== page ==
On the power of Big Tech and Surveillance Capitalism
Forced to conduct our social, personal and professional lives through a screen in the ongoing pandemic, we have become more wrapped up in technology than ever before in history. If we have slipped into a ‘new normal’, last weekend’s session at JLF Brave New World was a reminder to be mindful of our dependence on the internet.
In ‘Big Tech and Surveillance Capitalism’, author and founder of the Centre for the Analysis of Social Media, Carl Miller, and Senior Fellow at Observer Research Foundation, Mihir S. Sharma, discussed the power technology has come to wield in our world. In his book ‘The Death of the Gods’, Miller refers to a global power grab on the stage of information.
“Power can be slippery to talk about,” he told the audience, “sometimes it’s hard, coercive forms of power but it can also take other forms - financial inducements and economic incentives - and it goes all the way into the softer, more subtle reaches of persuasion and an attitudinal belief shaping.”
Mihir S. Sharma added that there was a sense that through the internet, countries could intervene in each other's politics, but it is also the internet that has been a vehicle of social change, like the Iranian Green Movement or the Ukranian protests at Maidan in Kiev which were all arranged around Twitter. “We thought that the internet was going to be a source for openness, democracy and greater transparency and it doesn’t seem to have worked that way, but are we being too pessimistic?” he asked Miller.
Carl Miller answered emphatically that if anything, we were not being “pessimistic enough” about the way power works today. To support his conviction, he quoted the example of how militaries around the world have been behaving differently since our entry into the age of information. Information as an instrument of war has been repeatedly demonstrated in literature and in war movies. One example that springs to mind is that of ‘The Imitation Game’, where the nerdy, asocial mathematician, Alan Turing, played by Benedict Cumberbatch, decrypts German intelligence messages for the British government during the Second World War, giving the British an informational advantage. But Miller warns that something else is happening now with militaries - “From around 2005, each of them is redefining warfare not as something that uses information but as information as a theatre of war, a space in which war happens within.” Bringing his viewers closer to the edges of their seats, he summed up this shift in a fascinating yet terrifying way - “Suddenly, everyone’s psychology has become strategy and attention has become territory.”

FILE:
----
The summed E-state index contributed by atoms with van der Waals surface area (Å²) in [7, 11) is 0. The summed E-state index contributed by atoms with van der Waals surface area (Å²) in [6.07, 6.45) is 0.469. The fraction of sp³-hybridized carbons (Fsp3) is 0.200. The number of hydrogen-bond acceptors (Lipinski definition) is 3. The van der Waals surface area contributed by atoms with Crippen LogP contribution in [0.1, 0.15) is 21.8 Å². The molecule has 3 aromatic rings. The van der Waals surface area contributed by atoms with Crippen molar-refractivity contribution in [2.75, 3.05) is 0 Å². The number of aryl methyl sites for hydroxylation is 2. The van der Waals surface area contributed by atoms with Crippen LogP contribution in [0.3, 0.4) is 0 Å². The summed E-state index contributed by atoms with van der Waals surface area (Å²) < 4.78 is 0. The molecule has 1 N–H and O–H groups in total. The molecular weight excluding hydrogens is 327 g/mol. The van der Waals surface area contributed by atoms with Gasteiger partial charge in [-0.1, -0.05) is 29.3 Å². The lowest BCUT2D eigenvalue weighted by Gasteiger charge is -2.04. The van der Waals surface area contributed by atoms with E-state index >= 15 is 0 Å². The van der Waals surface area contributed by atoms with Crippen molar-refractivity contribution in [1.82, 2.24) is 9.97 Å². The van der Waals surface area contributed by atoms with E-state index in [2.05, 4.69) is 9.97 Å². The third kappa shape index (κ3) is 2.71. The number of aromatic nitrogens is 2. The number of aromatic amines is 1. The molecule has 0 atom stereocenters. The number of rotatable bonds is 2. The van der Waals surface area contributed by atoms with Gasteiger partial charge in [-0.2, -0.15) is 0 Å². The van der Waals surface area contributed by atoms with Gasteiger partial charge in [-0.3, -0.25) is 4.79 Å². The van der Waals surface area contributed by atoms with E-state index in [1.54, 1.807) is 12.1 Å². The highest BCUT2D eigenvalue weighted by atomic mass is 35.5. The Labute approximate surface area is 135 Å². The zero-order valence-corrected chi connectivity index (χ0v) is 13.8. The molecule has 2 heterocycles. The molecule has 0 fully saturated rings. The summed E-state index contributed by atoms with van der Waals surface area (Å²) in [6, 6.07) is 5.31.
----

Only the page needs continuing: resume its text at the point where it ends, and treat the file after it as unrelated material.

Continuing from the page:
Individual and group attention have become a battlefield, not just for militaries but also tech behemoths, added Mihir S. Sharma. Carl Miller agreed with him and sought to throw light on the phenomenon of “attention hacking” that is at the heart of all tech enterprises in the world today. He talked about how psychology and tech design are married to maintain the user’s attention and even addiction to tech platforms. “When you scroll, it’s a bit like pulling a one arm bandage,” he said. It might seem benign on the surface, but the design deliberately uses cognitive and psychological theories and principles to make these platforms “as sticky as possible”.
To demonstrate the darker side of unregulated power, Miller reminded the viewers how this is achieved by algorithms, and leads to us relying on the personal or moral consciences of developers. “The scary endpoint of my discussion with an engineer was that the developer could not hold in his head a picture of how his algorithm actually works with its users,” said Miller, illustrating the trope of the ‘ivory tower engineer’.
The two members of the panel, however, attempted to temper some of the rage against the architects of technology and pointed out how we might also slip into “far too much lazy tech bashing”. Miller offered an elegant idea to nudge us towards a solution to the problem: “We need to rebuild the moral architecture that governs our lives. We don’t need a surge of developers, we need philosophers, librarians and digital literacy people, basically anyone who can cause a ceasefire to happen within the theatre of information.” Technology is here to stay, he asserted, with its inestimable, unbelievable benefits to our lives but we must work to make it humane. As in any other kind of power, we must not allow it to exist in raw, unfettered ways, but “we should instead civilise it, humanise it - we will get there.”
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